Laurel Halo : Quarantine
Like Laurel Halo‘s other releases, Quarantine packs together pieces that seem like framings of sound with very distinct moods that don’t resolve easily into the usual emotional suspects. They can be unnerving and beautiful, and sometimes they are both. “Head,” a highlight from her Hour Logic EP, has a futuristic edge to it, whirring parts and white noise, a driving beat that takes you along an unsteady line between paranoia and paradise. I get the feeling I end up somewhere different each time I pass through it. It doesn’t play by any Euclidean rules of space. It’s some fringe form of mind-altering techno made of infinite gradations of gray. It’s wonderful and slightly frightening. “Metal Confection,” from her King Felix EP, on the other hand, is light and Technicolor, widescreen pop that teeters on the edge of euphoria and melancholy, as if there were only the slightest border between the two.
The songs on Quarantine, and they are almost all songs this time around, sometimes verge on similar territory, like the floating, ambient closer, “Light and Space,” which Halo seems to have tried to fill with just those things. I’m particularly partial to the shading of a sound very close to Jon Hassel’s aquatic trumpet tones, which shiver in from the depths here and there. “Words are just words, words are just words that you soon forget,” Halo sings, a fitting mantra for her music, which constantly buries the words that float over it in a menagerie of prickly and warm sensation, dark dream images and tropically colored reveries.
Her decision to leave her voice alone on the record is laudable, if only because it makes the work stand out not only from her own previous output, but also from other producers of the kind of synthetic music that carries the machine world into human territory, and vice versa. But there is definitely a perceptible space at work between vocals and music at times, and whether that works or not may well be up to the listener. Myself, I enjoy it for the most part, especially on “Thaw,” a song that pulls together out of drones and pulses into something sedately disjointed, Halo’s voice slightly droning itself, drawn out at times, stretching vowels, making a little space of wonderment amid the tripping arpeggios that hinge the sounds, textural and shrill, that appear and disappear together.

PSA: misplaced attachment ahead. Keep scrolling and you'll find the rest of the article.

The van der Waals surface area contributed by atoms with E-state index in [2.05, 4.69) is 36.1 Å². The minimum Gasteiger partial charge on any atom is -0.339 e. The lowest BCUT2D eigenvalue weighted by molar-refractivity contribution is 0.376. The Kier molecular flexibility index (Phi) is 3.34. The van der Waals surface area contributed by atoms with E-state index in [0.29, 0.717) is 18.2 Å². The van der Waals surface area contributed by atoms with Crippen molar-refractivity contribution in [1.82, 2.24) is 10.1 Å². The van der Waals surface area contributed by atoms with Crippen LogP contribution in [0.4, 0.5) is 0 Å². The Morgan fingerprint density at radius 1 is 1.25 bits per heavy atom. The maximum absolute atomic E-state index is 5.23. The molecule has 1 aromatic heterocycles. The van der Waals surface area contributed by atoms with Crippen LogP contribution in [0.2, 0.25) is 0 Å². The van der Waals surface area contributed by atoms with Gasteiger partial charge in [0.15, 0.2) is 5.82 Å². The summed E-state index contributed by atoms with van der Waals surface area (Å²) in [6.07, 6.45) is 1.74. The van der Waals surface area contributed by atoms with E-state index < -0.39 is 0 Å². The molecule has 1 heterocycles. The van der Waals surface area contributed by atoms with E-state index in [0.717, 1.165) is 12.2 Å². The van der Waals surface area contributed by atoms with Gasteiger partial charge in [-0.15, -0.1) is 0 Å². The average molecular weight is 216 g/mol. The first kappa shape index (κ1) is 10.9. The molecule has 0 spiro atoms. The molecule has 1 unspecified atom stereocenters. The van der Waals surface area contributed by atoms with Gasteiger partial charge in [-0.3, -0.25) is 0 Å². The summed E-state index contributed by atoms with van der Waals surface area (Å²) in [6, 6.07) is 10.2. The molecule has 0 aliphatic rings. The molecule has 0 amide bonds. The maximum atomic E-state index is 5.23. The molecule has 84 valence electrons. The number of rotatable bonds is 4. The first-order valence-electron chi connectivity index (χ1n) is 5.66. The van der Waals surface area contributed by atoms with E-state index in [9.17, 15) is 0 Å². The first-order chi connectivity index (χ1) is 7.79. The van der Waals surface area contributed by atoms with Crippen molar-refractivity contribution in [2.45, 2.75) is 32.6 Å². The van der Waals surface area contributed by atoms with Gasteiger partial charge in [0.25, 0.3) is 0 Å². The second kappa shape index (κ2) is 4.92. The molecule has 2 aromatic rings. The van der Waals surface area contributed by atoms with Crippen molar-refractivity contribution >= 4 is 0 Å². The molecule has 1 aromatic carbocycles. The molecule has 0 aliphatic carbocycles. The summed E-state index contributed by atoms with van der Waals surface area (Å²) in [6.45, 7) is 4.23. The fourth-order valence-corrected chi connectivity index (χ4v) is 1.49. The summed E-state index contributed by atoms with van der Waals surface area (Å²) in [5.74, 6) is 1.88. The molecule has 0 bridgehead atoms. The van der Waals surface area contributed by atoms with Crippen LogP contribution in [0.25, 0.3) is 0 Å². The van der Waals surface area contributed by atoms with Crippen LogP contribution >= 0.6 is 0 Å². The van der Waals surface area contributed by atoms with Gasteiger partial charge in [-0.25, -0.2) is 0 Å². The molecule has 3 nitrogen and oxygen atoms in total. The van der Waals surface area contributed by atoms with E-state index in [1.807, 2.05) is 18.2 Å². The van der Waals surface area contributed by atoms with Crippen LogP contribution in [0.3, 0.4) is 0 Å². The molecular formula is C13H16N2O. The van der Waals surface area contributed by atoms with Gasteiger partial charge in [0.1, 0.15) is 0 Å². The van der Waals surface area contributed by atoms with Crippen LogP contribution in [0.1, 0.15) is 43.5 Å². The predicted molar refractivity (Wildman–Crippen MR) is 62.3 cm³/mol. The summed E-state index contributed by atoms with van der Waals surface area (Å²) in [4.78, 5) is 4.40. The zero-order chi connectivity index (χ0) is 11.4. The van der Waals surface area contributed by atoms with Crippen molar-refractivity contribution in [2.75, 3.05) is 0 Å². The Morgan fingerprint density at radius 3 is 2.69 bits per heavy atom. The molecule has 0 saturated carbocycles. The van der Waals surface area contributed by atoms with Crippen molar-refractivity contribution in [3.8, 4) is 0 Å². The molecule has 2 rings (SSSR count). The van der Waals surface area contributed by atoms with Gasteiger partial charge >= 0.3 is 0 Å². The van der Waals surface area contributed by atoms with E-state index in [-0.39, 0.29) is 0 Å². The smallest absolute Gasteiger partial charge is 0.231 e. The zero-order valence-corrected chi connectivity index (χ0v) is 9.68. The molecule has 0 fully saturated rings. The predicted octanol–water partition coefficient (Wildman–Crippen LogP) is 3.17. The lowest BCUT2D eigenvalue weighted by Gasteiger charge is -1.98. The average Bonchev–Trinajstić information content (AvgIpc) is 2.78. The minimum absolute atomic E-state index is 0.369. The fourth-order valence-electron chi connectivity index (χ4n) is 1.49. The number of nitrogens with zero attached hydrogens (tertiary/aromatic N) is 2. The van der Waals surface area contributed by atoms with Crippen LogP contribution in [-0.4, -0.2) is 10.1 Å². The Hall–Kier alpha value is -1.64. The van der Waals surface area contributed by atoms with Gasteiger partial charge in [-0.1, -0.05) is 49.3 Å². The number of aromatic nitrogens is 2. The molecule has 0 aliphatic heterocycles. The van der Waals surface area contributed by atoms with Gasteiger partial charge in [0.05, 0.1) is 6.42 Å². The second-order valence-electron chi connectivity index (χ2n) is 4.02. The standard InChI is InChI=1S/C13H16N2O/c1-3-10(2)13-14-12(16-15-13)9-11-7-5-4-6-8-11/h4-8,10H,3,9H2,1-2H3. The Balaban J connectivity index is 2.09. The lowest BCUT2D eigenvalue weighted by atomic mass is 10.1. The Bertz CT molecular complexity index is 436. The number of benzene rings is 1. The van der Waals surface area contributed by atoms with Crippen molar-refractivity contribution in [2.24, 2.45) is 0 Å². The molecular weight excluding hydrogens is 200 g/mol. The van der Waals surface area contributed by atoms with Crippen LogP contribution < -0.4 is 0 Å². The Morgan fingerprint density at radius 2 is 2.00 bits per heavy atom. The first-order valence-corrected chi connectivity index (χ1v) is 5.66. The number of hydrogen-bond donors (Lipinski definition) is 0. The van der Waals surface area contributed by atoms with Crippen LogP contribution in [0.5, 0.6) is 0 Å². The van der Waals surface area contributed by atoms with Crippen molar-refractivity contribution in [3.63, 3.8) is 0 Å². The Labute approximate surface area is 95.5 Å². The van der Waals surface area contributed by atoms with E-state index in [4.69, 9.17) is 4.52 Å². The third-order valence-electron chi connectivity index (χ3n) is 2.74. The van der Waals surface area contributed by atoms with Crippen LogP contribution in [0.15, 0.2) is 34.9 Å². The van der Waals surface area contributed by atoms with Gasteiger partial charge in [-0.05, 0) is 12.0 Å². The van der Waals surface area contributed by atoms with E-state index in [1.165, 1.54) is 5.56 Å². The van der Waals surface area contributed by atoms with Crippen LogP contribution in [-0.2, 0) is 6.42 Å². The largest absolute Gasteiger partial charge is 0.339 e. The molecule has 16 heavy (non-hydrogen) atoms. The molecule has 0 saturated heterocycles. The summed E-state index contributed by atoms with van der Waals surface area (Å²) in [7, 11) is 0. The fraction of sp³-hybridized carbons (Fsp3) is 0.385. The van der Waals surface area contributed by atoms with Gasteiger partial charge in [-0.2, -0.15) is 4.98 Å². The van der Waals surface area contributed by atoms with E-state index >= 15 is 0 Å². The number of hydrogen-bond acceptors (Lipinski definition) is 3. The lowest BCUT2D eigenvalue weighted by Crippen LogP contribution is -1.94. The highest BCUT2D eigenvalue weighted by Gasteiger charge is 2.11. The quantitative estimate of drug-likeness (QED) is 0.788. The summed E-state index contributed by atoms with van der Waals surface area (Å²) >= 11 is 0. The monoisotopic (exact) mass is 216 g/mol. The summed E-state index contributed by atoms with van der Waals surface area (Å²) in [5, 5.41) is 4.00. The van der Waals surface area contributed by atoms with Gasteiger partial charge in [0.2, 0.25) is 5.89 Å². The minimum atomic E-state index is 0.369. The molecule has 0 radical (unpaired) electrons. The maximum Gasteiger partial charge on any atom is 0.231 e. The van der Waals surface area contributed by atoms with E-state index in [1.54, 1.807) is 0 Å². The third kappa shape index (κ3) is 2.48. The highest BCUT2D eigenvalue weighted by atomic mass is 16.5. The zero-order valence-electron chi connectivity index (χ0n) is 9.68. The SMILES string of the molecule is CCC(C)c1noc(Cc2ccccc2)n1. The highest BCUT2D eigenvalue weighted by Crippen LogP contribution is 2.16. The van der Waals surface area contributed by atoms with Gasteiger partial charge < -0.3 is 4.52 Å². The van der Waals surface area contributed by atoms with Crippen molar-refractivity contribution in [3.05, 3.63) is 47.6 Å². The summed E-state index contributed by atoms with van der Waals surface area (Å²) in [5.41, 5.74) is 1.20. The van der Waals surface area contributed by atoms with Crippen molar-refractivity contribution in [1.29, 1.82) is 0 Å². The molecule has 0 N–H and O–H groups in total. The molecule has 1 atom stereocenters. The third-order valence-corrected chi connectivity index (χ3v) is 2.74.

Bass and noise often have lives of their own here, as is often the case in Halo’s work, operating as presences that go beyond rhythm and background, that add to the general depth and color of each track, reshaping the tone of pieces in sudden bursts. This is the case even on one of the album’s most diaphanous songs, “Years,” on which Halo leaves her voice most bare. It is one of the most meditative pieces on the record, and as her voice teetering on the edge of its own range, it adds to a fragility, or transience, that the music seems to explore in a different way with its rippling melodies.
There is a sorrow at work in “Years,” that is at work on much of Quarantine, a sorrow cooled in a recollection that verges on a vision that is redemptive, becoming so by being beyond the way we see in everyday life. I wasn’t even sure I liked it, actually, but in the shaky fit of voice and music something gets jarred loose. It often feels like Halo is pulling images from her own past, and even if that is an imagined or fabricated past, the reiteration of these scenes gives them a new flesh in the ambiguous, swirling and metamorphosing shapes that she favors in her music. There is always something that gets past you when listening, just as there is always something in an experience that you miss but which may well end up being the kernel from which any image at all through which you can grasp that moment must grow out of.
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